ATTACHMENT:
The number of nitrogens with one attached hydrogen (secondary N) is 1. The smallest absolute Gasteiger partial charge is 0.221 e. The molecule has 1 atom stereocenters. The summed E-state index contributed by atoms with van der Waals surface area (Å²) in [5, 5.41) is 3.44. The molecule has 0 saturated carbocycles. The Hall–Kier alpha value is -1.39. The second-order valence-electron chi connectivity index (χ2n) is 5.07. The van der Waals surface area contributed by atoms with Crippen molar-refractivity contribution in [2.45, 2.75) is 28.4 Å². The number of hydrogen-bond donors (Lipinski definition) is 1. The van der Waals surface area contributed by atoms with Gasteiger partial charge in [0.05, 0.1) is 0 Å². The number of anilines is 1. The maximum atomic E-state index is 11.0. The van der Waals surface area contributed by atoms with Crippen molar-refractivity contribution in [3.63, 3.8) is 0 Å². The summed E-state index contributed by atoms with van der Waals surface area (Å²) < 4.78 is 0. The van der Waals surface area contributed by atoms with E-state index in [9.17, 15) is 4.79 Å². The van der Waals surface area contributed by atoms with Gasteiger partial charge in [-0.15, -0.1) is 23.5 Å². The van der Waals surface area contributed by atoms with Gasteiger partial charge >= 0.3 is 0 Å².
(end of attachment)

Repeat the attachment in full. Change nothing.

The number of nitrogens with one attached hydrogen (secondary N) is 1. The smallest absolute Gasteiger partial charge is 0.221 e. The molecule has 1 atom stereocenters. The summed E-state index contributed by atoms with van der Waals surface area (Å²) in [5, 5.41) is 3.44. The molecule has 0 saturated carbocycles. The Hall–Kier alpha value is -1.39. The second-order valence-electron chi connectivity index (χ2n) is 5.07. The van der Waals surface area contributed by atoms with Crippen molar-refractivity contribution in [2.45, 2.75) is 28.4 Å². The number of hydrogen-bond donors (Lipinski definition) is 1. The van der Waals surface area contributed by atoms with Gasteiger partial charge in [0.05, 0.1) is 0 Å². The number of anilines is 1. The maximum atomic E-state index is 11.0. The van der Waals surface area contributed by atoms with Crippen molar-refractivity contribution in [3.63, 3.8) is 0 Å². The summed E-state index contributed by atoms with van der Waals surface area (Å²) < 4.78 is 0. The van der Waals surface area contributed by atoms with E-state index in [9.17, 15) is 4.79 Å². The van der Waals surface area contributed by atoms with Gasteiger partial charge in [-0.15, -0.1) is 23.5 Å². The van der Waals surface area contributed by atoms with Gasteiger partial charge >= 0.3 is 0 Å².